Saturday, August 11, 2007

The floors waxed. The walls suede.

My domestic fantasies skew toward the old-money soignée. I long for afternoons of leisure, flipping through yachting magazines in casually rumpled chinos … swapping stories of European sojourns on a gabled veranda … savoring a life of noblesse oblige in a living room whose walls evoke the supple hand of brushed suede with rich, authentic character.

Which is why we’re painting our living room and sun room in two shades of Ralph Lauren Suede, which, as it turns out, is designed to evoke the supple hand of brushed suede with rich, authentic character. It says so right on the web site.

(The colors we’ve chosen are Arrow Wood and Faun’s Leap, whose names seem to evoke more of the calloused hand of murdered woodland creatures, but deconstructive nomenclature is not really the point of this post.)

Ralph Lauren Suede does indeed add supple texture and character to our walls, which is especially good because the developer who rehabbed our building wasn’t exactly a wizard with a level and a drywall knife. And the previous owners clearly hosted Amish rake fights and Civil War re-enactments in the arena that is now our living room. So Ralph Lauren’s sandy-textured, subtly variegated suede paint is very nicely hiding a world of bumps and dents and scratches and angles not found in any geometry textbook.

But holy christ on a low-salt cracker does it take forever to apply. The first coat was pretty easy – we simply had to roll the stuff up in random, messy patterns. And we are nothing if not random and messy. But the second coat involves hand-brushing the paint in an infinitely random pattern of overlapping X strokes that are supposed to dry into that “supple hand of brushed suede” effect that’s all over the Ralph Lauren marketing materials. Except when the X strokes dry, sometimes the edges of the strokes show up as hard, dark lines. But hiding the lines isn’t as simple as making a few more X strokes; you need 97 more X strokes or you can see where the new strokes don’t blend into the old strokes. All of which is about to give me a … um … heart attack.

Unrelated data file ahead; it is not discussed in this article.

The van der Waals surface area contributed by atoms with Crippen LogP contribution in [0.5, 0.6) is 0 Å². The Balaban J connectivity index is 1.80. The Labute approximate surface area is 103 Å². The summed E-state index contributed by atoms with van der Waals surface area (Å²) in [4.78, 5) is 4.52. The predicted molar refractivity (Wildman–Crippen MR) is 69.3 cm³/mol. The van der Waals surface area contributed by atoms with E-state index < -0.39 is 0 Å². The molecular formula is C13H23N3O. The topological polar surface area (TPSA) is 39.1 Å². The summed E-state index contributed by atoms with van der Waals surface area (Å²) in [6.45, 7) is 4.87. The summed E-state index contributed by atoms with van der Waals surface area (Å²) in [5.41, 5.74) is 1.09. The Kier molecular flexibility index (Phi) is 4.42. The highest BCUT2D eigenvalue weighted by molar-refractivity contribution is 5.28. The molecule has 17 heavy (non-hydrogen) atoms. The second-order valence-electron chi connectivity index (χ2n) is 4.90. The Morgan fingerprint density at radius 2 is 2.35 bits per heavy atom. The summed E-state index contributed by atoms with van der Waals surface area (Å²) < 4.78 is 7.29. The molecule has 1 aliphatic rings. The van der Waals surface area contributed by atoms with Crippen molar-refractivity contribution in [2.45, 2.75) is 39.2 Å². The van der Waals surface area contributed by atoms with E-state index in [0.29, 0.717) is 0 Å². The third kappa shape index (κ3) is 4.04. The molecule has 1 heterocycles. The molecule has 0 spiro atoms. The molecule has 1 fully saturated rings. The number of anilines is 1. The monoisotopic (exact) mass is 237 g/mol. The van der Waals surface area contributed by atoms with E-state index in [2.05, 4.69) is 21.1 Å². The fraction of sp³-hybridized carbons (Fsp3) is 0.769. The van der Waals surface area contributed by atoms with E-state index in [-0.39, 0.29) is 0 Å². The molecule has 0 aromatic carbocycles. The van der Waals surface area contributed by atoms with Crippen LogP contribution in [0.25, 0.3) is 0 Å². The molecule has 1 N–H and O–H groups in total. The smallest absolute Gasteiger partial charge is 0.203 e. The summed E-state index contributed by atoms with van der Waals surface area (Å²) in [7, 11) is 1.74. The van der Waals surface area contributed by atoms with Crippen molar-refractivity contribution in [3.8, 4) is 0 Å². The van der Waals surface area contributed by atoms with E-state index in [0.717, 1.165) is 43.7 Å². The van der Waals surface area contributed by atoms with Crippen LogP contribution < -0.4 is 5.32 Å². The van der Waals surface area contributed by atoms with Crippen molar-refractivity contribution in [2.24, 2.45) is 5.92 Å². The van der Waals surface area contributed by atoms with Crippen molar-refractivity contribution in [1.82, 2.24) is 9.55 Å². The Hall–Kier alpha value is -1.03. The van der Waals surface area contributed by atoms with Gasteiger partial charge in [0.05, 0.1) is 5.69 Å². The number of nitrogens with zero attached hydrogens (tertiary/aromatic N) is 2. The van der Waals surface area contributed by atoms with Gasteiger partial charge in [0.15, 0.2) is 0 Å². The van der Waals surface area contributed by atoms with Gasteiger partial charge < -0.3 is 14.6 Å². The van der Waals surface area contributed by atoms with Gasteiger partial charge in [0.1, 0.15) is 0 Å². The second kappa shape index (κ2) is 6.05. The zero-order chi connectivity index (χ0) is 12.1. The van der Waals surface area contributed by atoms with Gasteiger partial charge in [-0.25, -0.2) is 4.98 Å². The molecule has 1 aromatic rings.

And don’t get me started on that blue masking tape, which has decided to allow my white baseboard paint to ooze a little onto our beautifully refinished wood floors right in the places it’s designed—by name!—to be masking. But I’d like to think I’m a bit smarter than a roll of masking tape, so I’m using those magical stain markers to scribble over the oozy parts. And I’m finding this process works like a charm. Especially once I place couches and other large pieces of furniture against the walls.

In any case, we’re slowly completing the faux leather (does this paint count as pleather?) backdrop for my domestic fantasies. And as soon as I get a gabled veranda, a yachting lifestyle and some worldly friends, we should be all set. As long as nobody looks too closely at the floors in front of our baseboards.

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